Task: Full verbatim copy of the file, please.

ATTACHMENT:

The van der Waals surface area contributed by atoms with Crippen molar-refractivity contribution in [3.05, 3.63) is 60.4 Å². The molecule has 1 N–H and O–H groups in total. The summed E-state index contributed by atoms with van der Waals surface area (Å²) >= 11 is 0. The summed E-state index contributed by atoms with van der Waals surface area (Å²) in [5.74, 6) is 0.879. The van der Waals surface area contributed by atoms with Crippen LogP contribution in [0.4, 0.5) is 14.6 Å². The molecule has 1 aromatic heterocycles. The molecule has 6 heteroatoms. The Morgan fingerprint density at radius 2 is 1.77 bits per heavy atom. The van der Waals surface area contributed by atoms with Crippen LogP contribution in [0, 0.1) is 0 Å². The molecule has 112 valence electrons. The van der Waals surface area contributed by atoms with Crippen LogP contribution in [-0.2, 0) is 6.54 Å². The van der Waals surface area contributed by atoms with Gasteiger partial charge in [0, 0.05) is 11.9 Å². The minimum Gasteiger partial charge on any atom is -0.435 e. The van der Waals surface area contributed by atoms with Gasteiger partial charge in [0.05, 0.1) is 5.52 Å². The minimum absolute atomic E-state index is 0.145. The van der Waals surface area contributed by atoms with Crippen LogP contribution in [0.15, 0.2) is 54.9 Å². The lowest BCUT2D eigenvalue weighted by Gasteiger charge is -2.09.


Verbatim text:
The van der Waals surface area contributed by atoms with Crippen molar-refractivity contribution in [3.05, 3.63) is 60.4 Å². The molecule has 1 N–H and O–H groups in total. The summed E-state index contributed by atoms with van der Waals surface area (Å²) >= 11 is 0. The summed E-state index contributed by atoms with van der Waals surface area (Å²) in [5.74, 6) is 0.879. The van der Waals surface area contributed by atoms with Crippen LogP contribution in [0.4, 0.5) is 14.6 Å². The molecule has 1 aromatic heterocycles. The molecule has 6 heteroatoms. The Morgan fingerprint density at radius 2 is 1.77 bits per heavy atom. The van der Waals surface area contributed by atoms with Crippen LogP contribution in [0, 0.1) is 0 Å². The molecule has 112 valence electrons. The van der Waals surface area contributed by atoms with Crippen LogP contribution in [-0.2, 0) is 6.54 Å². The van der Waals surface area contributed by atoms with Gasteiger partial charge in [0, 0.05) is 11.9 Å². The minimum Gasteiger partial charge on any atom is -0.435 e. The van der Waals surface area contributed by atoms with Gasteiger partial charge in [0.05, 0.1) is 5.52 Å². The minimum absolute atomic E-state index is 0.145. The van der Waals surface area contributed by atoms with Crippen LogP contribution in [0.15, 0.2) is 54.9 Å². The lowest BCUT2D eigenvalue weighted by Gasteiger charge is -2.09.